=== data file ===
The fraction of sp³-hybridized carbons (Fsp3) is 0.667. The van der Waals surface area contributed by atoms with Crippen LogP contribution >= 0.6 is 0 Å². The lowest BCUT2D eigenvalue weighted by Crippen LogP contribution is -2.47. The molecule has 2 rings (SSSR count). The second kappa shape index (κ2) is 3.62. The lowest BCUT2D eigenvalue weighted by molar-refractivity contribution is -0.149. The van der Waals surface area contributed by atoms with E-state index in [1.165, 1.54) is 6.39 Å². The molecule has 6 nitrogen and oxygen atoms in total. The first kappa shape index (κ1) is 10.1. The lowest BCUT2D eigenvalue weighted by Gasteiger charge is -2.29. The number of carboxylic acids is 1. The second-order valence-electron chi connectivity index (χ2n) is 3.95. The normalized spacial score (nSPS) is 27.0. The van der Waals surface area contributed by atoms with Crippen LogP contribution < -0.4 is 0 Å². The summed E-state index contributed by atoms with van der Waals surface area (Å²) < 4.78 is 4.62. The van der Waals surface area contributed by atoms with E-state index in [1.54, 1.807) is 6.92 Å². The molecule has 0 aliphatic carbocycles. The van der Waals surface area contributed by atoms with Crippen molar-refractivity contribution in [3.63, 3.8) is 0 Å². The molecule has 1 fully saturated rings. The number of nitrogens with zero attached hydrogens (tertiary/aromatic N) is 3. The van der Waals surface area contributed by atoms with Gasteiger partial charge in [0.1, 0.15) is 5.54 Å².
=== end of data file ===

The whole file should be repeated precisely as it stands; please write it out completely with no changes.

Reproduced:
The fraction of sp³-hybridized carbons (Fsp3) is 0.667. The van der Waals surface area contributed by atoms with Crippen LogP contribution >= 0.6 is 0 Å². The lowest BCUT2D eigenvalue weighted by Crippen LogP contribution is -2.47. The molecule has 2 rings (SSSR count). The second kappa shape index (κ2) is 3.62. The lowest BCUT2D eigenvalue weighted by molar-refractivity contribution is -0.149. The van der Waals surface area contributed by atoms with E-state index in [1.165, 1.54) is 6.39 Å². The molecule has 6 nitrogen and oxygen atoms in total. The first kappa shape index (κ1) is 10.1. The lowest BCUT2D eigenvalue weighted by Gasteiger charge is -2.29. The number of carboxylic acids is 1. The second-order valence-electron chi connectivity index (χ2n) is 3.95. The normalized spacial score (nSPS) is 27.0. The van der Waals surface area contributed by atoms with Crippen LogP contribution < -0.4 is 0 Å². The summed E-state index contributed by atoms with van der Waals surface area (Å²) < 4.78 is 4.62. The van der Waals surface area contributed by atoms with E-state index in [1.54, 1.807) is 6.92 Å². The molecule has 0 aliphatic carbocycles. The van der Waals surface area contributed by atoms with Crippen molar-refractivity contribution in [3.63, 3.8) is 0 Å². The molecule has 1 fully saturated rings. The number of nitrogens with zero attached hydrogens (tertiary/aromatic N) is 3. The van der Waals surface area contributed by atoms with Gasteiger partial charge in [0.1, 0.15) is 5.54 Å².